Treatment of Chronic Heart Failure
VNS has been investigated for the treatment of chronic heart failure in case series. A 2011 phase 2 case series of VNS therapy for chronic heart failure reported improvements in New York Heart Association class quality of life, 6-minute walk test, and left ventricular (LV) ejection fraction.39, The Autonomic Neural Regulation Therapy to Enhance Myocardial Function in Heart Failure With Preserved EjectionFraction (ANTHEM-HF) trial (2014) is another case series, but in it, patients were randomized to right- or left-sided vagus nerve implantation (but without a control group).44, Overall, from baseline to 6-month follow-up, a number of measures were improved: LV ejection fraction improved by 4.5% (95% CI, 2.4% to 6.6%); LV end-systolic volume improved by -4.1 mL (95% CI, -9.0 to 0.8 mL); LV end-diastolic diameter improved by -1.7 mm (95% CI, -2.8 to -0.7 mm); heart rate variability improved by 17 ms (95% CI, 6.5 to 28 ms); and 6-minute walk distance improved by 56 meters (95% CI, 37 to 75 meters).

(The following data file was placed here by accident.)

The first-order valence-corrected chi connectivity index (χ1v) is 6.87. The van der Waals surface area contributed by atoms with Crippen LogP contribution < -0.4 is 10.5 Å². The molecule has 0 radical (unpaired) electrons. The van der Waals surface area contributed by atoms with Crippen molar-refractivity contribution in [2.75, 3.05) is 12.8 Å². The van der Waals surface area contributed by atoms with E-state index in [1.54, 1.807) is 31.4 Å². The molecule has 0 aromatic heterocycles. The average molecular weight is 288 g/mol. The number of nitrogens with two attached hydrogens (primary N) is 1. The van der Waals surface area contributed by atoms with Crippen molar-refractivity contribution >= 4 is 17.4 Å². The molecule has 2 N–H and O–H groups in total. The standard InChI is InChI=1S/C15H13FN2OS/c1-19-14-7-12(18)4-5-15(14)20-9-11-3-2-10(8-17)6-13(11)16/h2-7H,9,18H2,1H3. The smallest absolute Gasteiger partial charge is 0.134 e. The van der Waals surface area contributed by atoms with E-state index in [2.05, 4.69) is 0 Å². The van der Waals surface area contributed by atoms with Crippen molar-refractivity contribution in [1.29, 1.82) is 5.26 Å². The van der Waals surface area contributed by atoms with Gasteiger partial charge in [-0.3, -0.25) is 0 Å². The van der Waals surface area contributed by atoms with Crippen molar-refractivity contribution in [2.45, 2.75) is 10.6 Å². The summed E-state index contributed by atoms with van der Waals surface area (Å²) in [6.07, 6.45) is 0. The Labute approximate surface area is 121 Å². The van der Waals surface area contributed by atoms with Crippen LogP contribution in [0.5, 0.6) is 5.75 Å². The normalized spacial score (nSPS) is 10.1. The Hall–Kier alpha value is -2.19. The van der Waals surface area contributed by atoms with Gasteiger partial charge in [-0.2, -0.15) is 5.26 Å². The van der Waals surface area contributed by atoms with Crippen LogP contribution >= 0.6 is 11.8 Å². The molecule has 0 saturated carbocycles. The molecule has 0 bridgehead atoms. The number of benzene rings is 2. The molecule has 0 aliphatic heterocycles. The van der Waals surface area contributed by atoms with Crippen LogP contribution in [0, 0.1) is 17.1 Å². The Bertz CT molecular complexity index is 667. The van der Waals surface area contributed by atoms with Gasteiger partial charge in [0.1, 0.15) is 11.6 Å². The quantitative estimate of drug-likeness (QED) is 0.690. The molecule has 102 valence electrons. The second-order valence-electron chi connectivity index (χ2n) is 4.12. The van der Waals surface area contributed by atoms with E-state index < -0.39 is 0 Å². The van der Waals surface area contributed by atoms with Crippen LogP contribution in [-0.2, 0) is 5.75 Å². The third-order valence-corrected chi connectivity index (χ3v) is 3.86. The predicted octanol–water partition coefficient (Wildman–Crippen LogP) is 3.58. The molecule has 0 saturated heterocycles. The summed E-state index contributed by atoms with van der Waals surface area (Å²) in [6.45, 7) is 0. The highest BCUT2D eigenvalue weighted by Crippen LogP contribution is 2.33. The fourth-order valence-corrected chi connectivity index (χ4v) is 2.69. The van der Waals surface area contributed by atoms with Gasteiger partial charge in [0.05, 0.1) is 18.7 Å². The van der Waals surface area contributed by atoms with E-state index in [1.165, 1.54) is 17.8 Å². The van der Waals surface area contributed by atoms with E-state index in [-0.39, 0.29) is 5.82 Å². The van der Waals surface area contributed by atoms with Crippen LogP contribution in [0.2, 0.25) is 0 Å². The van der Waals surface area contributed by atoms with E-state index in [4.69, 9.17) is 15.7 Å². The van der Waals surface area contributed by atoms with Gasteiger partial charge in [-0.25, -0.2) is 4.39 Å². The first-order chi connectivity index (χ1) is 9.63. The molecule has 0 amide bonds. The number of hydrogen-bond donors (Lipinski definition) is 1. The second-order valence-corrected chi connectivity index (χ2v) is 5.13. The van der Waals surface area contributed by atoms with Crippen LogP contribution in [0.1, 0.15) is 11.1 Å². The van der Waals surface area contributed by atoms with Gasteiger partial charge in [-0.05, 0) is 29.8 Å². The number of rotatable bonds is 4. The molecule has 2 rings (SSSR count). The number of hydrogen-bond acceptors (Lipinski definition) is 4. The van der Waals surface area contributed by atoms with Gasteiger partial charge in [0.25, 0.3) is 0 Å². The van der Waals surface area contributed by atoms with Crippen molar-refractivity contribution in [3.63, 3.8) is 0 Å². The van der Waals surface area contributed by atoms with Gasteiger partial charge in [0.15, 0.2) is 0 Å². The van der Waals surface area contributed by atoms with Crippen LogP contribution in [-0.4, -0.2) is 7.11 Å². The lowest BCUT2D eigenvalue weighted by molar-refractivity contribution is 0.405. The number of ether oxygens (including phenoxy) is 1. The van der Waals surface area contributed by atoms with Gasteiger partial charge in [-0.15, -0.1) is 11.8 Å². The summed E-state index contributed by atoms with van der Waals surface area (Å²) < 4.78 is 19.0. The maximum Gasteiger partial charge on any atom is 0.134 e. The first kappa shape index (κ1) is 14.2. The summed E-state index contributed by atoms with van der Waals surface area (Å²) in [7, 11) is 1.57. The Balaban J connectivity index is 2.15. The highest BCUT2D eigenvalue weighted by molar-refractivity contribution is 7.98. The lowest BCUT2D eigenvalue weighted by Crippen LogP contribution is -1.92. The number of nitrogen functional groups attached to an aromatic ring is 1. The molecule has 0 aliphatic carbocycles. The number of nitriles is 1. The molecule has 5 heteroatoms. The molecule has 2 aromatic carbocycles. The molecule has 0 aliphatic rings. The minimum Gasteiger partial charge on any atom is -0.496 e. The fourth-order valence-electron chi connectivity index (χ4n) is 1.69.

Zannad et al. (2015) reported on results from the NEural Cardiac TherApy foR Heart Failure (NECTAR-HF) RCT, a randomized, sham-controlled trial, with outcomes from VNS in patients with severe LV dysfunction despite optimal medical therapy.45, Ninety-six patients were implanted with a vagal nerve stimulator and randomized in a 2:1 manner to active therapy (VNS ON) or control (VNS OFF) for 6 months. Programming of the generator was performed by a physician unblinded to treatment assignment, while all other investigators and site study staff involved in the endpoint data collection were blinded to randomization. Sixty-three patients were randomized to the intervention, of whom 59 had paired pre-post data available, while 32 were randomized to control, of whom 28 had paired data available. The analysis was a modified intention-to-treat. For the primary endpoint of change in LV end-diastolic diameter from baseline to 6 months, there were no significant differences between groups (p=0.60 between-group difference in LV end-diastolic diameter change). Other secondary efficacy endpoints related to LV remodeling parameters (ie, LV function and circulating biomarkers of heart failure) did not differ between groups, with the exception of 36-Item Short-Form Health Survey Physical Component Summary score, which showed greater improvement in the VNS ON group than in the control group (from 36.3 to 41.2 in the VNS ON group vs. from 37.7 to 38.4 in the control group; p=0.02). Subject blinding was found to be imperfect, which might have biased the subjective outcome data reporting.